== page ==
Is the Suicide Rate Among Divorce Lawyers Cause for Concern?

This is a very delicate subject and I don’t know enough about it to discuss it with any degree of authority. But apparently, the suicide rate among lawyers has been mounting in recent years. The studies have not isolated lawyers by area of practice, only lawyers as a profession compared to other professions like the practice of dentistry, medicine, or even law enforcement. It seems that lawyers are high on the list of being professionals who get very stressed out about their jobs and for a disturbingly high percentage, the result is often suicide. The phenomenon seems to hit male lawyers harder. Often, these lawyers are not transactional lawyers per se. They tend to be litigators – engaged in high conflict courtroom battles and motion practice.
I would venture to opine that female lawyers are more inclined to wind up in the Family Law practice than other areas of law. It seems that there is a disproportionate number of women who are divorce and family lawyers as compared to other areas of law where they are fewer in numbers.  In other words, except for divorce trials in  contested divorce actions, the divorce lawyer may in theory enjoy less stress than, say, the civil litigator or even the defense attorney in criminal matters. Do you agree? So for that reason, the suicide rate among divorce lawyers is no higher than for other areas of practice and so there is no additional cause for concern. The concern, in other words, would be for lawyers globally, as a profession as a whole, and not so much divorce lawyers because a) divorce lawyers are often women who are less inclined than men to commit suicide and b) divorce litigation is not usually as aggressive and stressful as other areas of litigation.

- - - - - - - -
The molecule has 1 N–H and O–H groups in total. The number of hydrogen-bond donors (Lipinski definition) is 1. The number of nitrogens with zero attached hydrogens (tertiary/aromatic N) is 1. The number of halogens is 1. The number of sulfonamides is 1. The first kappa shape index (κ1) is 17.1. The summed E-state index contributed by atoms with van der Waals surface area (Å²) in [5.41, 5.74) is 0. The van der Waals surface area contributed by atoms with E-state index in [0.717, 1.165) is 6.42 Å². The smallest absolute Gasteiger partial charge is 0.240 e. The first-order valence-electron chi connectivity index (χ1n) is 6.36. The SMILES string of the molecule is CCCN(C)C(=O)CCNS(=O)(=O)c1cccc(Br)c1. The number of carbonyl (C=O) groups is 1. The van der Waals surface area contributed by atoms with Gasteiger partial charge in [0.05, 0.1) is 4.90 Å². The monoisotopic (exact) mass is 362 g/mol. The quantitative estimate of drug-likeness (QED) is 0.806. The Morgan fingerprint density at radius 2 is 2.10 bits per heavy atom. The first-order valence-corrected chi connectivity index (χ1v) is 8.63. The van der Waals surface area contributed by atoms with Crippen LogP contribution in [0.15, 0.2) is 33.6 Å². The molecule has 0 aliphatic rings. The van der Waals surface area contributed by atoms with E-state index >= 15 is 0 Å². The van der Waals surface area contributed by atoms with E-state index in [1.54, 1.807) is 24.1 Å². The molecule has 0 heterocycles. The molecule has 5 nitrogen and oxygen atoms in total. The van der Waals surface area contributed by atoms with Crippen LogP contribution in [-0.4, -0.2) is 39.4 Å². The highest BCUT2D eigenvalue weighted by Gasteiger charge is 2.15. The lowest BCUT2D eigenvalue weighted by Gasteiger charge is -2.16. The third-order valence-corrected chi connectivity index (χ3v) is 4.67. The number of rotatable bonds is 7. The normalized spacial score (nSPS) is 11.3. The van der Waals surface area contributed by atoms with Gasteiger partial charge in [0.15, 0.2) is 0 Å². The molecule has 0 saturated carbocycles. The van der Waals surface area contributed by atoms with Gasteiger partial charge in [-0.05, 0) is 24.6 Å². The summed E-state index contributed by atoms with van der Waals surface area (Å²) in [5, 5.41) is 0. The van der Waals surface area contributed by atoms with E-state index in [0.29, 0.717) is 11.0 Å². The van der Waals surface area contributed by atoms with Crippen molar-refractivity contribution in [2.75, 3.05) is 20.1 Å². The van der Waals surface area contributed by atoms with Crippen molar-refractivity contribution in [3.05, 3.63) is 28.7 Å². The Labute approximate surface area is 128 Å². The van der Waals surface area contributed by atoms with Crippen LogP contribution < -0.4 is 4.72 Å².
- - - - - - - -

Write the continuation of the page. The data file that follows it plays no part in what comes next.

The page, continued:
With that all being opined, I read this CNN article about suicide in the profession and it did give me pause.  Because irregardless of their areas of practice (yes, I know there is no such word as “irregardless” but I liked it so I said it), too many lawyers seem stressed beyond their endurance and especially for men, a disturbingly high number take matters into their own hands and kill themselves. This is as likely to occur, it seems, in Big Law as well as in private small practices. And so the question becomes what can be done? Bar Associations across the country are trying to do what they can with CLE courses about “mental health” and the profession. But this is clearly not enough. One of the difficulties is detecting warning signs. Often, these lawyers (especially males as I said) exhibit no outward signs of distress. They are often “happily married” family men with thriving practices when they basically put a gun to their heads. So what is the solution? This is a very tough question. I personally don’t have an answer. Do you?